- Gloucester is a little put off by the mistreatment of poor King Lear and has decided to take the King’s side in the matter
- To that aim, he secretly requested aid from the King of France and dealing with the Dukes Albany and Cornwall (Goneril and Regan’s husbands)
- Of course, he confides in Edmund who instantly decides to betray him to the Dukes in order to win Gloucester’s lands!
Lear’s Company run into Edgar!
Remember that guy? Gloucester’s illegitimate son?
- Yeah, so Edgar’s disguised as a madman.
- Gloucester comes out to find them and offer them room in his castle.
- Back at the aforementioned castle, Edmund has betrayed his father to Cornwall.
- Gloucester takes the King and crew to a farmhouse at the castle, and King Lear and the fool have a little craziness party while Gloucester returns to his castle, where he promptly overhears of a plot to have King Lear killed!
- Rather than allow that to happen, he sends them off towards Dover so the King will be safe with the incoming French army.
- Gloucester is brought before the evil league of Evil, Where we learn that the French army he called for has already landed …somehow.
(I don’t even know how he contacted them so quickly)
(I’m pretty sure they didn’t have wi-fi out in the heath.)
- Anyway, Cordelia is with them!
Remember her? (I don’t!)
- Regan and Cornwall interrogate Gloucester and learned that Lear is heading to Dover. Then they blind him!
(What a bunch of jerks!)
- One of Cornwall’s servants has a crtlisis of conscience and attacks Cornwall in an attempt to protect Gloucester, and winds up getting killed for his troubles. (Although he does manage to fatally wound Cornwall in the process. Couldn’t have happened to a nicer guy.)
- Gloucester gets kicked out onto the heath where he runs into his son, Edgar, although he doesn’t realise Edgar’s true identity and Edgar is not about to tell him.
- Gloucester asks him to lead him to a cliff that he can jump off of and the two wander off together.
Over to Goneril!
- Goneril flirts with Edmund.
Because all girls want bad boys.
- Albany says he’s horrified by how Goneril and Regan treated Kent and the King
- When they learned from Regan’s messenger that Gloucester has been blinded and kicked out of his own home, Albany is even more horrified and disowned/divorces Goneril on the spot.
- Goneril sends her servant Oswald to deliver a letter to her new secret crush, Edmund.
- At the same time it turns out that Regan wants to marry Edmund, now that her own husband, Cornwall, is dead.
Back to Gloucester and Edgar…
- Gloucester thinks he’s leading him to a cliff, but Edgar has no intention of letting his father die.
- So instead, he’s convinced him that the flat plane they’re on is a very steep cliff
- Gloucester “falls” and Edgar then convinces him that he was miraculously saved.
- Gloucester regains his will live somehow, and all seems well.
- Then crazy King Lear enters!
- Lear rants for a while and is gone just crazy enough that he kind of makes sense.
- Then some people from the French army show up to take King Lear to Cordelia.
- But because he’s crazy, he runs off instead and the poor soldiers have to chase after him, leaving Edgar and Gloucester alone.
- Oh, and then Oswald shows up!
Remember him? (I don’t!)
- Oswald recognises Gloucester and tries to kill him.
- Unfortunately for Oswald, Edgar’s a surprisingly good fighter and Oswald gets killed instead
- Edgar reads the letters he was carrying and learns that Goneril was going to ask Edmund to kill Albany, so she’d be free to marry him.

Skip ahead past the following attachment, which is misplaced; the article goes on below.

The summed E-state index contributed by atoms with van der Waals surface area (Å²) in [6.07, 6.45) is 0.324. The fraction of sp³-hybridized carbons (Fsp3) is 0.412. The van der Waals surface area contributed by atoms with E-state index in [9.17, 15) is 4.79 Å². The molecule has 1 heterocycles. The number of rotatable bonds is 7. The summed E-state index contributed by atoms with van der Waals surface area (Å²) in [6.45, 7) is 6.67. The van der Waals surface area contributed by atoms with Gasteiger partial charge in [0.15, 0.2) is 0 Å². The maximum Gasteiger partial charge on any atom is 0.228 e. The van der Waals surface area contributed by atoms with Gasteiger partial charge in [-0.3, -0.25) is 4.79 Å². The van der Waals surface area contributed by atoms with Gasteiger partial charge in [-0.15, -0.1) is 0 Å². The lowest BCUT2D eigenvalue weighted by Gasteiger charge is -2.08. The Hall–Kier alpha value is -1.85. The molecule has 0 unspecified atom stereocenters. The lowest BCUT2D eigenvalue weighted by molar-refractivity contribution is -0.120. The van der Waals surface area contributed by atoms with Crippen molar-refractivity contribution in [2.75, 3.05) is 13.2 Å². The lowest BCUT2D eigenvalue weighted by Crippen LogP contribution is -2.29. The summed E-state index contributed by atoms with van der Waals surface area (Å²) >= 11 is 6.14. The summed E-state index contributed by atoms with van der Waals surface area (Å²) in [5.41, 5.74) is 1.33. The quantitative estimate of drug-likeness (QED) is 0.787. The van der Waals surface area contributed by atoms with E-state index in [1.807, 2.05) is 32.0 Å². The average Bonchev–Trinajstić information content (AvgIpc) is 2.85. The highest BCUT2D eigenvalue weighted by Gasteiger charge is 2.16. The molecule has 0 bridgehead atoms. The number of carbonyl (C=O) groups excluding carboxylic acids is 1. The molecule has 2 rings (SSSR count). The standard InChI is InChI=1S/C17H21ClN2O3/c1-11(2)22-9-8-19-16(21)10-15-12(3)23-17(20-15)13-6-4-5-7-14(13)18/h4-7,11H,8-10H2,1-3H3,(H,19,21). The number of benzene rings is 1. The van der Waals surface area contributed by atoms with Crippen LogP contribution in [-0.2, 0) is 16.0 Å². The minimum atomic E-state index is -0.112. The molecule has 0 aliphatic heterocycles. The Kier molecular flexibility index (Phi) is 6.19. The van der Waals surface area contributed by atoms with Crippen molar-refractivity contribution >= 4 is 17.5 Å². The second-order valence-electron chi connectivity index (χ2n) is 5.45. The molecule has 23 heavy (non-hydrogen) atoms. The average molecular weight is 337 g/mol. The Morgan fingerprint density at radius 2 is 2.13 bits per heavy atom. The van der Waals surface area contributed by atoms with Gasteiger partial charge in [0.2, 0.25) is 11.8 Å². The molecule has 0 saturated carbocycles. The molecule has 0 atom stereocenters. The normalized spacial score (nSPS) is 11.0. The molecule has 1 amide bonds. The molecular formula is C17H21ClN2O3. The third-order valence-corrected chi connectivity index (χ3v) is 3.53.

Back at the British Army Camp…
- Regan and Goneril both flirt with Edmund.
- Edgar shows up, disguised as a peasant.
- Edgar goes to talk to Albany and gives him Goneril’s letter, telling Edmund to kill him.
- Then Edgar runs off!
- Edmund meanwhile, contemplates his wacky love triangle problem.
- The armies fight! The French lose, and Cordelia and Lear are captured by the British.
- Edmund secretly orders the guard to execute them both for no apparent reason.
- Regan and Goneril are still fighting over which one gets Edmund.
- But then PLOT TWIST!
- Albany accuses Edmund of treason and challenges him to trial by combat.
- At the same time Regan gets sick which as it turns out is because Goneril’s straight-up poisoned her!
(Wow… This is one messed-up family)
- A mysterious masked knight that conveniently arrives to answer the call for trial by combat.
- And it’s Edgar!
- The brothers fight and Edmund loses.
- Albany confronts Goneril with the letter calling for his death and Goneril runs off in shame, then kills herself off screen.
- Regan dies (poisoned)
- And by the way, Gloucester apparently died of joy when he figured out who Edgar was.
- Edmund tries to make amends by sending Edgar to halt the execution of Lear and Cordelia.
- But the death train has no brakes, and Edgar arrives too late.
- King Lear shows up carrying Cordelia, who is very very dead, then immediately drops dead from all the craziness.
- Oh, and Edmund dies too, I guess.
- The events of the play raise an obvious question for the chracters: is there a natural right and wrong, or is the world fundamentally indifferent to humans?
- The idea of natural justice is discussed by various characters:
“As flies to wanton boys are we to the gods; They kill us for their sport,” (Gloucester, 4:1:37-38)
“The gods are just,” (Edgar, 5:3:169)
Authority and Chaos
- King Lear explores family dynamics, as well as political chaos
- As the king, Lear’s actions at the start of the play impact not only his own family, but all of Britain
- As a result, the chaos and cruelty experienced within the family are assumed to be present throughout the kingdom
- As Goneril and Regan indulge in their appetite for power, followed by Edmund, the kingdom experiences the detrimental impact of Lear’s decision, and the social hierarchy that Lear intially represents is destroyed
- The failure of authority in the face of chaos can also be seen during Lear’s wanderings on the heath during the storm
- Witnessing the powwer of nature, Lear realises that he is just as insignificant to the world as everyone else
- This realisation represents a major character shift, as he reprioritises his values, becoming humble and caring
- Lear hopes that his newfound self-understanding will enable him to confront the chaos he is experiencing in the political world